For Release: June 18, 2015
Contact: Judy Kent at (703) 759-7476 or email@example.com
Project 21 Mourns Senseless and Tragic Murders at the Emanuel African Methodist Episcopal Church in Charleston
Washington, D.C. - Members of the Project 21 black leadership network are joining millions of Americans in mourning the senseless and tragic murders at the Emanuel African Methodist Episcopal Church in Charleston Wednesday night. Among their comments:
"A sanctuary of worship and spiritual devotion in Charleston, SC was interrupted by senseless violence. At this time, it is imperative that prayers and a spirit of unity be offered to families and a community experiencing grief and sorrow. We are painfully reminded that evil still seeks to destroy, but with God's grace and help, good will still triumph."
- Demetrius Minor, Project 21 member and pastoral assistant, Calvary New Life Tabernacle, Atlanta, GA
"Our thoughts and prayers are with Emanuel AME Church and all those affected by this awful tragedy. I hope we can all focus on the victims in this tragedy and their grieving families and not the proverbial political spin or any other agenda."
- Cherylyn Harley LeBon, Project 21 Co-Chairman and former senior counsel for the U.S. Senate Judiciary Committee
"This isn't time for violent riots or race baiting. It's time for prayer and leadership. Officials at all levels, mayor, police, governor, National Guard, congress, president need to pray and enforce peace and justice.
"By the way, evil knows no color. My grandmother Alberta King was shot down and killed by a crazed black man while playing the organ in Ebenezer Church in Atlanta in 1974. My mother Naomi King, Daddy AD's wife, was in the ambulance with BigMama when she died. We didn't riot, we prayed. Decisive prayerful and positive action is needed now! Granddaddy King said pray and forgive.
"Pray, don't riot. People are being slaughtered in the womb, in their beds, and, for God's sake, while worshipping in church. This isn't just about race. It's time for the human race of Acts 17:26 to PRAY FOR AMERICA!"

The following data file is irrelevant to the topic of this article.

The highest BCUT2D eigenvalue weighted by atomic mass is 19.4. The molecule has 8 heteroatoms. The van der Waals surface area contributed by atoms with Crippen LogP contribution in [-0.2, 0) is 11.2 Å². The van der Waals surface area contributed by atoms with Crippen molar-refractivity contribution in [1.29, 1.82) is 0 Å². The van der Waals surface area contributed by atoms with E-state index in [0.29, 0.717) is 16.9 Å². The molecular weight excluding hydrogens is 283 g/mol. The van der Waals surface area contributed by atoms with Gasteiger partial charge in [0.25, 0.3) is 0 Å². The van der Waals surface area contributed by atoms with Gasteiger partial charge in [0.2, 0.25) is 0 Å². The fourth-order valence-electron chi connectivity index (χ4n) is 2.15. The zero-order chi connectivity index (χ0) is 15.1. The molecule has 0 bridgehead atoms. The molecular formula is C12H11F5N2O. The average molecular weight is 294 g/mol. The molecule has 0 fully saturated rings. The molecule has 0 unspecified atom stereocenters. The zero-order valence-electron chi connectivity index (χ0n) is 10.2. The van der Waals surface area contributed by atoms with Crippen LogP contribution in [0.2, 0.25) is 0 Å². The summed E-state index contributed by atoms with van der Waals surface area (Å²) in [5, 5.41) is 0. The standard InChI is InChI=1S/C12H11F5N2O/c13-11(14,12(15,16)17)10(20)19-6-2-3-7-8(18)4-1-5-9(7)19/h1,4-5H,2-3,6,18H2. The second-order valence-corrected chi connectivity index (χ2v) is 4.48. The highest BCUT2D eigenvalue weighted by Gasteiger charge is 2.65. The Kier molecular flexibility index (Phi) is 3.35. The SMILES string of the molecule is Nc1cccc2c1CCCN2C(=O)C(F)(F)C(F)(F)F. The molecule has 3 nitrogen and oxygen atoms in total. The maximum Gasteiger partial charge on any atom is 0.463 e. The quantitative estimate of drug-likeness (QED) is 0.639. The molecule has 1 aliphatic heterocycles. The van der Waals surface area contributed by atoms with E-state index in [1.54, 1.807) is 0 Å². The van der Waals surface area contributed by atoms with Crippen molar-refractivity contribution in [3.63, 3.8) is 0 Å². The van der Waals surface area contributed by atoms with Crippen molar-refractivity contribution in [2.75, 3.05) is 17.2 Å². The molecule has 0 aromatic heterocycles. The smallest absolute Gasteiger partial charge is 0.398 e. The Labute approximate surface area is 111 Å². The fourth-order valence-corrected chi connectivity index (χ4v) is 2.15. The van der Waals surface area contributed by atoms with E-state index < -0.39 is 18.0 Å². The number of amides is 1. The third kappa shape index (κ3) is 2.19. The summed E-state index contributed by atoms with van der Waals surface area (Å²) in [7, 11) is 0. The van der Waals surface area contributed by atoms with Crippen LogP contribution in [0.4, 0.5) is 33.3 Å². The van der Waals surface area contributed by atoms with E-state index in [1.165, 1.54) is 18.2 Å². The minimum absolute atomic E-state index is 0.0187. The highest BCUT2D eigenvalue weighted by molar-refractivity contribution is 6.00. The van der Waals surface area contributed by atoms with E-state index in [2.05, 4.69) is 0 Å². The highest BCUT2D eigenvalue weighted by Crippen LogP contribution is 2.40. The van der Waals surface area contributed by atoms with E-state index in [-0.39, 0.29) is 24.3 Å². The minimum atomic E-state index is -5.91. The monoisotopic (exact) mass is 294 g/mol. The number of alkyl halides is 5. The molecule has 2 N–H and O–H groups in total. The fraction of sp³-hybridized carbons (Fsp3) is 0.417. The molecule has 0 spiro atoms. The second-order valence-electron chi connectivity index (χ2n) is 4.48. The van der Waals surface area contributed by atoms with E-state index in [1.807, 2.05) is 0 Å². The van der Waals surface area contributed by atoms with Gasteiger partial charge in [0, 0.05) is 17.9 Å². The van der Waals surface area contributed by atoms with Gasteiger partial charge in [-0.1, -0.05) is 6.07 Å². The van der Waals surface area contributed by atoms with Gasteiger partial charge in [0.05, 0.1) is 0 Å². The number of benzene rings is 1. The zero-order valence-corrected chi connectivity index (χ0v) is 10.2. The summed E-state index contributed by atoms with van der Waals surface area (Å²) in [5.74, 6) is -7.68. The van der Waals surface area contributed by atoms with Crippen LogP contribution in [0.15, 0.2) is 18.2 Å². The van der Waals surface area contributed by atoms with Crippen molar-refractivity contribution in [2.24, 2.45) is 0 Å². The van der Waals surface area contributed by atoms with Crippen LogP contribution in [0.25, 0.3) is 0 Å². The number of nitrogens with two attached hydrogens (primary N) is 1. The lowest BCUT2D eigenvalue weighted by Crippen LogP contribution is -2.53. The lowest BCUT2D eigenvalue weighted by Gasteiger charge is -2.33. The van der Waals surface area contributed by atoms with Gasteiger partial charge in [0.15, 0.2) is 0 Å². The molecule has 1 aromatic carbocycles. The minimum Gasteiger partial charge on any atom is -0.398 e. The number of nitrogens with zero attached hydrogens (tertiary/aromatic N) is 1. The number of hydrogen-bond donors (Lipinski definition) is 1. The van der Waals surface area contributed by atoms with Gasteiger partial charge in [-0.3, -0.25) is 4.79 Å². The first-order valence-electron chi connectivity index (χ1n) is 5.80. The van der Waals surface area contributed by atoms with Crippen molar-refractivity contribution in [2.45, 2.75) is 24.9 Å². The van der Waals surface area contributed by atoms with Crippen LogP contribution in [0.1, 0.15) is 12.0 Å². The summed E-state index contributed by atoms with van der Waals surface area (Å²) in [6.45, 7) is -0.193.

- Alveda King, Fox News Contributor, author of KING RULES, director of African-American Outreach for Priests for Life, and daughter of the late civil rights activist Rev. A.D. King
"This is probably one of the most repulsive things I've heard of in my life. Obviously race was a factor and this was a hate crime. However, beyond that, as a clergyman I am truly appalled that the age-old notion of the church, or religious house as a sanctuary, has been violated.
"For most of the Christian era, the ability to claim this safe harbor was recognized by most countries, governments and individuals. The church is the hiding place of David found in Psalm 32:7. It says, 'Thou are a place to hide me in; thou shalt preserve me from trouble; thou shalt compass me about with songs of deliverance.' It's a cowardly and craven act for this individual to shoot people in the middle of prayer. Yes, race was obviously a factor, but it's an affront to God."
- Right Reverend Council Nedd II, Ph.D., rector of St. Alban's Anglican Church in Pine Grove Mills, PA and author of Does America Hate God? Faith Under Fire (February 2015).
"My thoughts and prayers are with the families in Charleston, South Carolina whose loved ones were victims of this heinous and cowardly act last night. I ask that we allow these people time to mourn their losses before we start demagoguing and politicizing this senseless tragedy."
- Christopher Arps, Project 21 member and co-founder of Move-On-Up.org
"My prayers go up and out for those nine people who were martyred at Emanuel African Methodist Episcopal Church last evening. I also pray for the families of those murdered as well as for the community Charleston as they mourn and try to make sense of what happened and why.
"Now isn't the time to descend into meaningless and pointless arguments that politicize this act of terrorism; shame on those who do.
"Right now, we should simply call this what it is - an unadulterated act of evil. Those who politicize this event and those who have already done so undermine their moral credibility and soil the memory of the innocent people killed while praying and sharing their faith in Christ.
"These nine people didn't deserve to die and they don't deserve to have their untimely deaths distorted and politicized in the sewer of politics.
"In this time of mourning, we should persist in prayer and echo the words of the Psalmist, that 'The Lord is near to the brokenhearted and saves the crushed in spirit,' and that, 'He is our refuge in times of trouble.'"
- Derryck Green, Project 21 member and doctoral student in ministry at Azusa Pacific University
Project 21, a leading voice of black conservatives for nearly two decades, is sponsored by the National Center for Public Policy Research (http://www.nationalcenter.org).